Mark Zuckerberg, chief executive officer and founder of Facebook Inc. attends the Viva Tech start-up and technology gathering at Parc des Expositions Porte de Versailles on May 24, 2018 in Paris, France.

After a tumultuous year, Facebook has lost its footing as a top-rated employer, based on Glassdoor’s 2019 list of the “Best Places to Work.” After ranking No. 1 last year, Facebook now ranks seventh, dropping from a 4.6 to 4.5 award score out of a perfect 5.

Zoom Video Communications supplanted Facebook as the top seat in the tech category.

The report comes as Facebook continues to be scrutinized by the public for how it handles user data and misinformation on its platform. The Glassdoor ranking adds data to the speculation that Facebook employees, too, are souring on the company. Glassdoor bases its ranking on eight factors, including work/life balance, senior management and compensation and benefits. On employee satisfaction alone, Facebook has seen a steeper decline, steadily falling from a 4.6 rating in Q1 to a 4.3 in Q4, according to Glassdoor community expert Scott Dobroski.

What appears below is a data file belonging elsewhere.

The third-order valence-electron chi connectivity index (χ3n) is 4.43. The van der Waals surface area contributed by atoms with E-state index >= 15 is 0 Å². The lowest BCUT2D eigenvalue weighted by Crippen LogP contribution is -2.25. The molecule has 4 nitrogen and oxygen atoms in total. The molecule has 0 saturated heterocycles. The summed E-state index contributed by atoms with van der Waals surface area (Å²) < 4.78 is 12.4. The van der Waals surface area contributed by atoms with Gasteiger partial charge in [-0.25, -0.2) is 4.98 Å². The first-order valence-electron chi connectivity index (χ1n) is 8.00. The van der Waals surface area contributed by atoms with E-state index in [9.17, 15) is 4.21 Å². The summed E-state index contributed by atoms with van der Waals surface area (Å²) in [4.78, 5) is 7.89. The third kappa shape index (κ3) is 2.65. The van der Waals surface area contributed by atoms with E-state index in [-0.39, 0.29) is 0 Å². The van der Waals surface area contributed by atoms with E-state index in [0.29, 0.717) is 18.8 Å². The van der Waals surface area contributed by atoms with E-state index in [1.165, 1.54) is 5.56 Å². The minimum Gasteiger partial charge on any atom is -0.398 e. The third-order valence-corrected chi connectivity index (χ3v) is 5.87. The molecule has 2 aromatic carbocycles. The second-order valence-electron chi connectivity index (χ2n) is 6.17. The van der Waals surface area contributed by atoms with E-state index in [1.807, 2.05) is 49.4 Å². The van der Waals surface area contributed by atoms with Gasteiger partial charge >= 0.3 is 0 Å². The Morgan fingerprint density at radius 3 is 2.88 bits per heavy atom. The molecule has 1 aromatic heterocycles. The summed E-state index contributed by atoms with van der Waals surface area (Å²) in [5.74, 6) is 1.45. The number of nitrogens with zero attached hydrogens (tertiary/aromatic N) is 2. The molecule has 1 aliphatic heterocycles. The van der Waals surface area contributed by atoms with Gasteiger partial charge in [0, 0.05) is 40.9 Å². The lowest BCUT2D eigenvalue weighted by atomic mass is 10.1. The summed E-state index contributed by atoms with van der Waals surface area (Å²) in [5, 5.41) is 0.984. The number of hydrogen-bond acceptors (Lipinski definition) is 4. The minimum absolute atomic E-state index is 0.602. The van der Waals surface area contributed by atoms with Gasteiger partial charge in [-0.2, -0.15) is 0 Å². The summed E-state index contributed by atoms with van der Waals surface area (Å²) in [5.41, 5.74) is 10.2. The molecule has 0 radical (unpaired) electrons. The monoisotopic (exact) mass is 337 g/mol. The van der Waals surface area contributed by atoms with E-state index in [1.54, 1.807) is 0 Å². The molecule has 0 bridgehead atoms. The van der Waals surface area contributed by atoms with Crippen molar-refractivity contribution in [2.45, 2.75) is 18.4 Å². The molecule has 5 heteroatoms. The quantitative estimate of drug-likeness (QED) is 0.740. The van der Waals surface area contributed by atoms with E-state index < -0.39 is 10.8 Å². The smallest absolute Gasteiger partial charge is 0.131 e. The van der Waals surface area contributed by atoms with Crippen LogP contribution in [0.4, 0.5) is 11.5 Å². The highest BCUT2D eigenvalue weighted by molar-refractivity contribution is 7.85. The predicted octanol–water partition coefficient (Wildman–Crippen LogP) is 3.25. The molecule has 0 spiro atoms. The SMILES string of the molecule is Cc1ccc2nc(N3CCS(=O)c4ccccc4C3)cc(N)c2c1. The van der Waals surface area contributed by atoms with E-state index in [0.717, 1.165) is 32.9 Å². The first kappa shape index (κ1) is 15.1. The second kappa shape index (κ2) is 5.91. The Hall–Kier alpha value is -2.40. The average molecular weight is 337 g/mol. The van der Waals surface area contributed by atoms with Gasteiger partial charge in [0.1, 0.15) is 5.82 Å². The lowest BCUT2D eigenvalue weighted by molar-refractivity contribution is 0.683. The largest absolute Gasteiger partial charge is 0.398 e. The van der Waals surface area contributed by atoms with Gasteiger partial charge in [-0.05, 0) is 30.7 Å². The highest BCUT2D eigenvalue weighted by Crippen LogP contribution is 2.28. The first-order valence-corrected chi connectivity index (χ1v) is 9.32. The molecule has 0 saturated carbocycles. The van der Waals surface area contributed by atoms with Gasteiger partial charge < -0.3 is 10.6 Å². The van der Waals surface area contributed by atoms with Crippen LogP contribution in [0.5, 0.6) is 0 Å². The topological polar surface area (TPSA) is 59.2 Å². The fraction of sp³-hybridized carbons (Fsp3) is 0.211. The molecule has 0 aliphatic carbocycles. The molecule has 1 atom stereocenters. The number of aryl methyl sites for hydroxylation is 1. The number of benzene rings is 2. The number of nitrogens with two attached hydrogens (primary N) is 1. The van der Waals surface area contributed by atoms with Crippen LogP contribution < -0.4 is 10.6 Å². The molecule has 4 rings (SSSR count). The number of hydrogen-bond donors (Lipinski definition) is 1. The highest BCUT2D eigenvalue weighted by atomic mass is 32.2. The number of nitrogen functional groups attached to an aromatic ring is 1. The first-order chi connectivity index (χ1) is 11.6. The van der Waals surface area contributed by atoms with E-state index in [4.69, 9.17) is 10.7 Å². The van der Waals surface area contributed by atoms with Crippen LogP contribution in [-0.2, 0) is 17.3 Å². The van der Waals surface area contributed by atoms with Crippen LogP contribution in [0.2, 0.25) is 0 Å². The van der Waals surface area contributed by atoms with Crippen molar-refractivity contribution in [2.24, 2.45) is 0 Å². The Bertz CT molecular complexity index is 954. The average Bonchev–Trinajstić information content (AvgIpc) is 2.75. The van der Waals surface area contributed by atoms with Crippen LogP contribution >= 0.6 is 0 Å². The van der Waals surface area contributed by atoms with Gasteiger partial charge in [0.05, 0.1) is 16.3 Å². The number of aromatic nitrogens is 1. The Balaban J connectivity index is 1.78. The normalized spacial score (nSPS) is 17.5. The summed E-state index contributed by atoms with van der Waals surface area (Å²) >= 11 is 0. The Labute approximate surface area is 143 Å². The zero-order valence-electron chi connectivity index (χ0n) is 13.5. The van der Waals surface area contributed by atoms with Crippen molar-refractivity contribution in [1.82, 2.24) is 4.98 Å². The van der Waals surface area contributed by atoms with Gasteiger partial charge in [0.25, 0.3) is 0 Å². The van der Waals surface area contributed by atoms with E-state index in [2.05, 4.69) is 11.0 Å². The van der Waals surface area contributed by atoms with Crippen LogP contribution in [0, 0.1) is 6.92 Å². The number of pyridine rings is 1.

“Facebook employees talked about the ‘move fast’ culture sometimes moving too fast,” Dobroski said in an interview with CNBC. He noted that this is the first time Facebook has seen a decline in its award score since 2015. Facebook employees on Glassdoor said they wanted a more robust internal structure and transparency from the company’s leadership. “Its not a major surprise considering what’s been going on with Facebook. Employees want to be kept in the loop,” Dobroski said.

Facebook has gone from a hot place to work to a place many employees are itching to leave. Six former Facebook employees told CNBC they have been receiving increasingly more messages from current Facebook employees looking for a way out. They said employees have been motivated to look elsewhere thanks to falling stock prices, continued scandals and the increased bureaucracy that comes with the maturing of any tech company.

Other tech companies have also fallen from top spots on Glassdoor’s list. Google dropped three spots, landing at eighth place with an award score of 4.4. Amazon still hasn’t made it onto the list since Glassdoor first began publishing it in 2009. This year, Amazon had an award score of 4.1, just outside of the top 100.

Apple, on the other hand, moved up, from No. 84 to 71, though it maintained the same score of 4.3. Microsoft moved up from No. 39 to 34 although its award score dropped from 4.4 to 4.3.

[“source=cnbc”]

Facebook is no longer the ‘Best Place to Work,’ according to new Glassdoor survey

Mark Zuckerberg, chief executive officer and founder of Facebook Inc. attends the Viva Tech start-up and technology gathering at Parc des Expositions Porte de Versailles on May 24, 2018 in Paris, France.